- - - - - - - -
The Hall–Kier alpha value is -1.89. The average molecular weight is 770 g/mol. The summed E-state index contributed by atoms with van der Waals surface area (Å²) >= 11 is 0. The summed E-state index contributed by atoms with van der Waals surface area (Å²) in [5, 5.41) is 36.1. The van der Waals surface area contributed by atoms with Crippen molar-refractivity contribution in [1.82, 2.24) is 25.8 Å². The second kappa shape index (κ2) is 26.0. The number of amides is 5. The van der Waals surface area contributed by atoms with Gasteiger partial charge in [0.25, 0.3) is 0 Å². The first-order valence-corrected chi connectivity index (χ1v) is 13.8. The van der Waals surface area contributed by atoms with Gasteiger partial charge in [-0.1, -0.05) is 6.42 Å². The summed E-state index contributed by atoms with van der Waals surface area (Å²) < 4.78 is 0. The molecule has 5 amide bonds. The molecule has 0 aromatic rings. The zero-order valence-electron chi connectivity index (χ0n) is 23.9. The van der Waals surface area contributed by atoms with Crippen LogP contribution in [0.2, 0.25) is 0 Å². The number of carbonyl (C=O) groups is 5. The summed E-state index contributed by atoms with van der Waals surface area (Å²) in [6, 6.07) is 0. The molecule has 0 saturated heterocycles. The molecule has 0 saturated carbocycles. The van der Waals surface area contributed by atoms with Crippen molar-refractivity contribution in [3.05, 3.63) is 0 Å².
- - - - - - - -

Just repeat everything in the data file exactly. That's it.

The Hall–Kier alpha value is -1.89. The average molecular weight is 770 g/mol. The summed E-state index contributed by atoms with van der Waals surface area (Å²) >= 11 is 0. The summed E-state index contributed by atoms with van der Waals surface area (Å²) in [5, 5.41) is 36.1. The van der Waals surface area contributed by atoms with Crippen molar-refractivity contribution in [1.82, 2.24) is 25.8 Å². The second kappa shape index (κ2) is 26.0. The number of amides is 5. The van der Waals surface area contributed by atoms with Gasteiger partial charge in [0.25, 0.3) is 0 Å². The first-order valence-corrected chi connectivity index (χ1v) is 13.8. The van der Waals surface area contributed by atoms with Gasteiger partial charge in [-0.1, -0.05) is 6.42 Å². The summed E-state index contributed by atoms with van der Waals surface area (Å²) < 4.78 is 0. The molecule has 5 amide bonds. The molecule has 0 aromatic rings. The zero-order valence-electron chi connectivity index (χ0n) is 23.9. The van der Waals surface area contributed by atoms with Crippen LogP contribution in [0.2, 0.25) is 0 Å². The number of carbonyl (C=O) groups is 5. The summed E-state index contributed by atoms with van der Waals surface area (Å²) in [6, 6.07) is 0. The molecule has 0 saturated heterocycles. The molecule has 0 saturated carbocycles. The van der Waals surface area contributed by atoms with Crippen molar-refractivity contribution in [3.05, 3.63) is 0 Å².